I’ve been meaning to start posting book reviews for some time now. I don’t really have a good excuse as to why I haven’t, so I’ll spare you the overly verbose excuses and get right to the good stuff.
The first book in my stack is David Berube’s Practical Ruby Gems. Before diving into it I should note that Dave is a friend of mine and that I’m currently working on a book with him for Apress. My opinions here are, of course, my own.
Practical Ruby Gems is a survey book, covering a number of 3rd party Ruby libraries as well as general usage of the Gems system itself. Although it’s a bit short on details in some places, the breadth over depth approach is really quite useful in that the book will doubtlessly introduce you to some libraries that you weren’t aware of before. This is particularly true if the majority of your Ruby experience has been within the context of Rails. A number of the chapters do make use of Rails (hey, it is a Gem after all), a few use the Camping web framework, but the majority of the examples are constructed as simple command line utilities.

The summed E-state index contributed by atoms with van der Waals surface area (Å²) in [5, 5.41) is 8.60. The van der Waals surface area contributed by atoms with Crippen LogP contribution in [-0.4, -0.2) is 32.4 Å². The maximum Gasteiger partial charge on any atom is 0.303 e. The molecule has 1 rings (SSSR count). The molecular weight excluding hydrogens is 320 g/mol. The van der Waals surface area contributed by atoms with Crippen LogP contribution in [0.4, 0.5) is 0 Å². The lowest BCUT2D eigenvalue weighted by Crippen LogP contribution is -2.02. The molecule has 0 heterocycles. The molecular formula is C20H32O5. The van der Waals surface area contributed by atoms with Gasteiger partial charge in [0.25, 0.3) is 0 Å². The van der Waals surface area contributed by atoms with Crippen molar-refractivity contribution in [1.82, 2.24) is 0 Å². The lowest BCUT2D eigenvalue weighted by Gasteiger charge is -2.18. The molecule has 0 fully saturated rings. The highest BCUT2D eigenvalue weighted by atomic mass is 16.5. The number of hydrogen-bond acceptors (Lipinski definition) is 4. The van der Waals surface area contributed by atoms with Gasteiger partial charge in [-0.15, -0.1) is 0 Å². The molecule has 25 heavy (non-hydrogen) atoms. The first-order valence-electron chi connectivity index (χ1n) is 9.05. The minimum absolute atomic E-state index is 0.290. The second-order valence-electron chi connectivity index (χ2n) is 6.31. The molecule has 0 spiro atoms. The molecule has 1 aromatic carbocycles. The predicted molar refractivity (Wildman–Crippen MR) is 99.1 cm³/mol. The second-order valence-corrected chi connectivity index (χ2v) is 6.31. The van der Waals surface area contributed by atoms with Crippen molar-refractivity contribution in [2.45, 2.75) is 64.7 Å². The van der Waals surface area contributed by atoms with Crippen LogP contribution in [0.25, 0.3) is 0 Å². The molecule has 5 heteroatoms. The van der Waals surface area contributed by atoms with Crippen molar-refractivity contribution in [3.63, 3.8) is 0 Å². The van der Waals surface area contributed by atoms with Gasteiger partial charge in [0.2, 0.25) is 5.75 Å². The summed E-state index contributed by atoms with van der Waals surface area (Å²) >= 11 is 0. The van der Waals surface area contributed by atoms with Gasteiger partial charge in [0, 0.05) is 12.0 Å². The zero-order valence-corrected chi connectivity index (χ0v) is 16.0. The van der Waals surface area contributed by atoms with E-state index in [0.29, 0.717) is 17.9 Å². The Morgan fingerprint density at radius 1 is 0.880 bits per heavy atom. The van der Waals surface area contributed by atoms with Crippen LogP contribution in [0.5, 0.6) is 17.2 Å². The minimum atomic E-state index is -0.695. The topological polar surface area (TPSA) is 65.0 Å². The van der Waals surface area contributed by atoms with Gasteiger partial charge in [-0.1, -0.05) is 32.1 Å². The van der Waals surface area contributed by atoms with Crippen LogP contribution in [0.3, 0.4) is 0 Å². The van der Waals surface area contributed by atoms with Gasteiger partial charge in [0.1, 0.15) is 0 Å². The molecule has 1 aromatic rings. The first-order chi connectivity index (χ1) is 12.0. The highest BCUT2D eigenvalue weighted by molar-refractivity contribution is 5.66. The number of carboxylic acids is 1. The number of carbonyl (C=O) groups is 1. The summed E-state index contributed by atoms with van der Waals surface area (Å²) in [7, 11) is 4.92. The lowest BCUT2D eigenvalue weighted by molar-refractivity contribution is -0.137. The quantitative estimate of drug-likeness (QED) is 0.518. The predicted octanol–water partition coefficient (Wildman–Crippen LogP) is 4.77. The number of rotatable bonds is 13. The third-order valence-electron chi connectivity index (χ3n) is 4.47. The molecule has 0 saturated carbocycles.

The more popular Gems, such as hrpicot and rmagick are of course covered here, but the real (ahem) gems are the lesser known libraries such as multi, memoize, runt and cmdparse. Dave’s examples cover a wide variety of topics and use each Gem in an interesting way, going beyond the rdocs to show you how to combine and use these libraries in real applications. Using Fxruby and the YahooFinance Gem to create a graphical stock ticker is a good example of this. Another example is an RSS news archiving service built using ActiveRecord and FeedTools. Both practical and well-dissected in the text, this sort of thing is sure to help new Ruby developers grasp the concepts for re-use in their own developments.
The chapters on creating and distributing gems (with Rubyforge, gem_server, etc) are short and to the point. The one omission, from my point of view, is that Dr Nic’s New Gem Generator isn’t mentioned as a resource for bootstrapping gem structure. This is an invaluable tool for creating new gems.
In any case, if you’re looking to broaden your Ruby tool belt, Practical Ruby Gems is sure to give you exposure to a few new tools. It would be a particularly good ‘bridge book’ for Rails developers who are looking to explore the world of Ruby possibilities outside of the web framework.